What do tobacco (the industry), Turkey (the genocidal state), and Trump (the Conman-in-Chief) have in common besides the first letter?
It is their expert use of doubt-seeding techniques.
Since the tobacco harvest ends in October, Turkey’s “republic” was declared on Oct. 29, and Donald Trump got elected just over a year ago, it seemed like a good time to point out the commonality of these three terrible Ts.
We can probably fairly credit the tobacco industry with the perfection, if not the invention, of denialism. For decades, the tobacco companies claimed that stinking weed (as described by King James I of England) was not harmful. They hid their own research and documentation to the contrary. They hooked soldiers in service of their country by seeing to it they were well stocked with cancer-sticks. They tricked children into becoming addicts through “cute” advertising. They made a vile habit seem glamorous through what is, I’m guessing, one of the earliest examples of product placement in movies. Also, think of the Marlboro man and alluring women smoking in advertisements for cigarettes. With this deluge of “positive” images, it took roughly two generations, half a century, before the courts of law and public opinion finally caught up with Big Tobacco’s machinations.
Turkey and its denialists probably learned some of their craft from the more depraved sectors of the public relations industry, which did the tobacco industry’s dirty work. It would come as no surprise, right? Turkey has been spending millions and millions of dollars (it would be interesting to compile all their expenditures reported in legally required filings from the beginning of when such data is available—a good intern project, it seems to me!) hiring that type of vermin to work on its denial and other campaigns in the U.S. and elsewhere.
Ankara used the same successive techniques as the cancer-dissemination industry. Outright denial came first, followed by some attenuation. In tobacco’s case, advertising was banned on TV and radio, and later to young audiences, while Turkey moved on to saying, in one form or another, “Yeah, but it wasn’t genocide.” Later, fairly extensive capitulation when confronted with multipronged attacks and exposure of damning documents, a phase we are just starting to enter in the Armenian case against Turkey.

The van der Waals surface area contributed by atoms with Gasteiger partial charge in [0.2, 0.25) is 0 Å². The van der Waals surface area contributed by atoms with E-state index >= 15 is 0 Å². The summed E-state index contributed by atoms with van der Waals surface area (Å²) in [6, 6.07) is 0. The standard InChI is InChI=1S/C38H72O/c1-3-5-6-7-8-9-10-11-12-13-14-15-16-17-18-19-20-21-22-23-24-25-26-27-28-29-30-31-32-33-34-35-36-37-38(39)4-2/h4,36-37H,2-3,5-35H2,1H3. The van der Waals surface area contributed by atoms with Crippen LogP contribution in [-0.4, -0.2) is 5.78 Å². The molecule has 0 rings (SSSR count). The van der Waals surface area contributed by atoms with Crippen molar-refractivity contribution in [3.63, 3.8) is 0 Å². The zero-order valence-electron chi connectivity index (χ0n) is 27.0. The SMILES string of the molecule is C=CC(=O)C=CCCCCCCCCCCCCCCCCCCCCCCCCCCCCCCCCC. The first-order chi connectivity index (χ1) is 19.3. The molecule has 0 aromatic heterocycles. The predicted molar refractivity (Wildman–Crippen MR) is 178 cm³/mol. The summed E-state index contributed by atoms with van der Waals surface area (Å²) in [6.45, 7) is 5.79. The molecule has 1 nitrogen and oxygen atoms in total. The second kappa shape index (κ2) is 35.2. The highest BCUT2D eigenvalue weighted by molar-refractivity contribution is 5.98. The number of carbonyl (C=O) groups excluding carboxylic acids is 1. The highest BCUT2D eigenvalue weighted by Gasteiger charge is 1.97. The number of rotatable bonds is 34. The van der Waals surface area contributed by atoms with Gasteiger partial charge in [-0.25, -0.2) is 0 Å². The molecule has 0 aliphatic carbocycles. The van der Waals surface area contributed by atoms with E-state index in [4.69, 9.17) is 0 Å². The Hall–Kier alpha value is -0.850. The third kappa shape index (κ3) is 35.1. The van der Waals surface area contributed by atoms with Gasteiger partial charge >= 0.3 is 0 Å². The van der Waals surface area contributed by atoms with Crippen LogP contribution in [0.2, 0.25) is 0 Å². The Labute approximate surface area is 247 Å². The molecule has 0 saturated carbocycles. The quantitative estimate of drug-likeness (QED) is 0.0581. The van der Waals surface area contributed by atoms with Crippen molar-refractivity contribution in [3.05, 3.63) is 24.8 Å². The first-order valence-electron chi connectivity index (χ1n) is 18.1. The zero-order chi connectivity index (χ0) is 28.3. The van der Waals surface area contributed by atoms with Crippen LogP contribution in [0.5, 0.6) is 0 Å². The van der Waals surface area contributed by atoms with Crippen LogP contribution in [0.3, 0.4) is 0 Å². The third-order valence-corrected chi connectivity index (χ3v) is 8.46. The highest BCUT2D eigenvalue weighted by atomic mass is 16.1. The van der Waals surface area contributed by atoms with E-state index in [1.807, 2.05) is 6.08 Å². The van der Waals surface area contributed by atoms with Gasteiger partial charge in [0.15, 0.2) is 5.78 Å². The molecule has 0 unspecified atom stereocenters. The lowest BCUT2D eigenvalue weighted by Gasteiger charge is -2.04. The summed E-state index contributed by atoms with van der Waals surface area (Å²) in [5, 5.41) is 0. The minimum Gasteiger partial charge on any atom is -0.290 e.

(Here, a curious (but not directly relevant to this piece) intersection of Turkey and tobacco is fun to convey. Assuming it is true, an article about historical smoking bans reports that the Ottoman Empire’s Sultan Murad IV, ruling 1623-1640, banned tobacco (along with alcohol and coffee). Flouting this prohibition resulted in death! A contemporaneous Russian prohibition was much gentler… Only repeat offenders earned a trip to the grave. Interesting imperial overlords we Armenians have had…)
Now, on to the third T…
Trump with his lies, diversions, and misrepresentations is on the same path as tobacco and Turkey—from lying about his inauguration attendance numbers, to falsely claiming (on his current Asia trip) that his predecessor, Barack Obama, was barred from landing in the Philippines, to claiming that football players kneeling during the “Star Spangled Banner” is tantamount “dissing” the flag and country, or simply fudging every issue with 140-character outbursts. The current occupant of the White House has elevated denialism and obfuscation to unseen heights. He blurs and drags out the issue at hand, ad nauseam, until people forget the original question was or simply get disgusted. We can only hope that time will bring Trump the same tide of truth that it brought to tobacco and is bringing to Turkey.
Armenians have developed a nose for sniffing out this behavior, considering our ongoing exposure to it. Be sure to keep your nose cued to the news to recognize future Trumps, and alert friends and neighbors to the imminent dangers. It’s the least we can do for humanity.